The Sesquicentennial as a top 10, how-to, what's hot-and-what's-not, sexiest man alive, Oscar winning occasion

Harry says "Wa-Po Historians Declare How the Sesquicentennial 'Should' Be Observed." That pretty much sums up these pieces.

Note that these WaPo-styled Civil War "bloggers" (unlike actual bloggers) get writing assignments from an editor.

The people who were asked this question (how to conduct the Sesquicentennial) by their editor have been positioned for a long time to answer the question in their own way and on their own hook without goading; to volunteer their names and labor and money; and to pitch in (a la Eric Wittenberg) to advance Sesquicentennial organizing and events. It's odd to see this WaPo set of "bloggers" so late in the game stepping off the train to cast into our benighted Civil War circle a few coins of advice.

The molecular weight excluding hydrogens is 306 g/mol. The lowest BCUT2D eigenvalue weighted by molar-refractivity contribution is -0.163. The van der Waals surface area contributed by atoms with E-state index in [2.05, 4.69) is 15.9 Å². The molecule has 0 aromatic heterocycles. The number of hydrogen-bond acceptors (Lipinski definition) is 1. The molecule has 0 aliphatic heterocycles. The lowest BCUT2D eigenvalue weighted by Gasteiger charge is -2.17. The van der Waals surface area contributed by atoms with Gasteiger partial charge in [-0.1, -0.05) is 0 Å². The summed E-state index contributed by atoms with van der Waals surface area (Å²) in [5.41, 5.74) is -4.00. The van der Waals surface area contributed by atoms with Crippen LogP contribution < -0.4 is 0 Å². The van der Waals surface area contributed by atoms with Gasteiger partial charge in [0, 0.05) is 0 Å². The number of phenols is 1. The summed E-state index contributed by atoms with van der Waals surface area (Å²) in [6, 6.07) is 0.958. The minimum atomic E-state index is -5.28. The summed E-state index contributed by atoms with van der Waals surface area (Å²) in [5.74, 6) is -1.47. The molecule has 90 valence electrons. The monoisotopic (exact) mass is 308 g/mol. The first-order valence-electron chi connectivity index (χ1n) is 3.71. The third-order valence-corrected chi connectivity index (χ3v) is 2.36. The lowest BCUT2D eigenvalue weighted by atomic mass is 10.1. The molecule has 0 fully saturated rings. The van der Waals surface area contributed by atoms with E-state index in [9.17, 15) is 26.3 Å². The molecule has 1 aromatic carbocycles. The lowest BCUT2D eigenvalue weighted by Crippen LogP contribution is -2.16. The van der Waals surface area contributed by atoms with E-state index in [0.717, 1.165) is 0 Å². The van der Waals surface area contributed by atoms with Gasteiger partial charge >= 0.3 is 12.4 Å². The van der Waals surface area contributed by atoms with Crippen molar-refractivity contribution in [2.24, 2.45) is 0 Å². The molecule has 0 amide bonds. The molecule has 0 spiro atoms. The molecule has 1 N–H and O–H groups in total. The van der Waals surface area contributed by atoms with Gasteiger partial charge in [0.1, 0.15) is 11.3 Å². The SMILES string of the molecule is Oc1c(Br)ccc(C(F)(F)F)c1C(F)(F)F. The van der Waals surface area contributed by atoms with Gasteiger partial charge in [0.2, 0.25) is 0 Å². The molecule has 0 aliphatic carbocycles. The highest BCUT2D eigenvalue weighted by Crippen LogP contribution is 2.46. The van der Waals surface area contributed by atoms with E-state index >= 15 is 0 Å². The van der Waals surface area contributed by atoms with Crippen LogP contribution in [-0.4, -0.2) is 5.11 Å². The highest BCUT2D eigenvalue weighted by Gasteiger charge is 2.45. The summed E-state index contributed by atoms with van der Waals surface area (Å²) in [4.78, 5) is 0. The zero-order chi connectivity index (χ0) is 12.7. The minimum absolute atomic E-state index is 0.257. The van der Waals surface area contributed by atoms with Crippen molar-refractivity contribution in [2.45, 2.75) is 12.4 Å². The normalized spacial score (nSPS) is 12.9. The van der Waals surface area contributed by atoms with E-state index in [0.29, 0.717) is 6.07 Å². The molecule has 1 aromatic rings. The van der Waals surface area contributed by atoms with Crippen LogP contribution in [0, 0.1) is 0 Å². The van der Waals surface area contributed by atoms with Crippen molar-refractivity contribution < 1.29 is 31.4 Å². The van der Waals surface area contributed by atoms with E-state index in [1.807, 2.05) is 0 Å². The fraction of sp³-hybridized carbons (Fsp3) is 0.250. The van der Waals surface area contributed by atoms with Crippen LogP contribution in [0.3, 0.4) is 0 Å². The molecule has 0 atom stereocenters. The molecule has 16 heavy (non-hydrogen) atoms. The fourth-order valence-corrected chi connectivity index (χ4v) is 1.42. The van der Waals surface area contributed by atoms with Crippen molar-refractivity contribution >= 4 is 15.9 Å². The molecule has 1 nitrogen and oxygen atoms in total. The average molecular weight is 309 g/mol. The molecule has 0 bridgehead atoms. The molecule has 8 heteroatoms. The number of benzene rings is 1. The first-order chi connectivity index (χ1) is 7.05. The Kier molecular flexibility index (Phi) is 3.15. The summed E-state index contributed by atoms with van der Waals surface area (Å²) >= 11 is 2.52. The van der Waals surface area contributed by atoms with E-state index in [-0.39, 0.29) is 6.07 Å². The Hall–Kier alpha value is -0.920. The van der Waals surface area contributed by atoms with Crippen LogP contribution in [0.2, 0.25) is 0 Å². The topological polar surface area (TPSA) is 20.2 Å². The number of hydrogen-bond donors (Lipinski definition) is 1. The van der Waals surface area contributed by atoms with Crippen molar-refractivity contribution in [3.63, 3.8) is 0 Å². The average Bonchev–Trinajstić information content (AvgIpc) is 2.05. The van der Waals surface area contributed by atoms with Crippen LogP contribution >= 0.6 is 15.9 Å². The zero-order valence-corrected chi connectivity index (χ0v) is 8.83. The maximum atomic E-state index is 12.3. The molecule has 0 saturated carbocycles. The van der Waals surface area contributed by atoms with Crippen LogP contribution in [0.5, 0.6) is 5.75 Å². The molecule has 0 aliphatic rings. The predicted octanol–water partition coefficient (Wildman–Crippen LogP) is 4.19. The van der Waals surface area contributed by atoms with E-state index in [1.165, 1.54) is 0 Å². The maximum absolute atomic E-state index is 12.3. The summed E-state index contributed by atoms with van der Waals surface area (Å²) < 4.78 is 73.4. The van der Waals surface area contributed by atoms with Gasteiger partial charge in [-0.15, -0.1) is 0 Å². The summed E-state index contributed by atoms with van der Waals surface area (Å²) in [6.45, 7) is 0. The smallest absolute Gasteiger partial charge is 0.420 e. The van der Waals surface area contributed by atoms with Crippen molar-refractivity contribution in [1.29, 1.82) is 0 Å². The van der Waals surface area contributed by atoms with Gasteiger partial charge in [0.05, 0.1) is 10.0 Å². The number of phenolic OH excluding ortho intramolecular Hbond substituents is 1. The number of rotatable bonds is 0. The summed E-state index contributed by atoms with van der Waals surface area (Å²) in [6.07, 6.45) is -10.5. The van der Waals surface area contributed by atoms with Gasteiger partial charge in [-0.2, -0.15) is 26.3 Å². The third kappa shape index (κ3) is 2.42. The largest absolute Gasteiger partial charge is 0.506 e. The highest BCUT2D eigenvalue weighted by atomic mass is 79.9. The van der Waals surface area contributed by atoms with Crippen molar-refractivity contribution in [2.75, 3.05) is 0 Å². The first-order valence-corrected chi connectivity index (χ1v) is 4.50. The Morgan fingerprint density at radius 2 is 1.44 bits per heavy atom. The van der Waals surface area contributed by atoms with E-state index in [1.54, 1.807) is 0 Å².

Even for the most pompous hacks bedeviling Civil War literature, the pose is unnatural because the question of how should a thing be done is much more common in the world of the Washington Post than in the fractious world of Civil War history. The WaPo's business model is to tell its readers right from wrong, salad fork from dessert spoon, jazz from blues. This manifests itself in endless lists (best this, best that), countless recitations of expert opinion on any topic under the sun, and a firm, guiding editorial hand to keep readers from ever reaching stray conclusions. This is what people buy the paper for, how they use it.

I had asked earlier, rhetorically, for whom this new Sesquicentennial feature is intended, and I wonder if it is especially aimed at the non-ACW reader (the WaPo consumer) who feels the need to have authoritative (if second-hand) opinions upon the august occasion of a Sesquicentennial.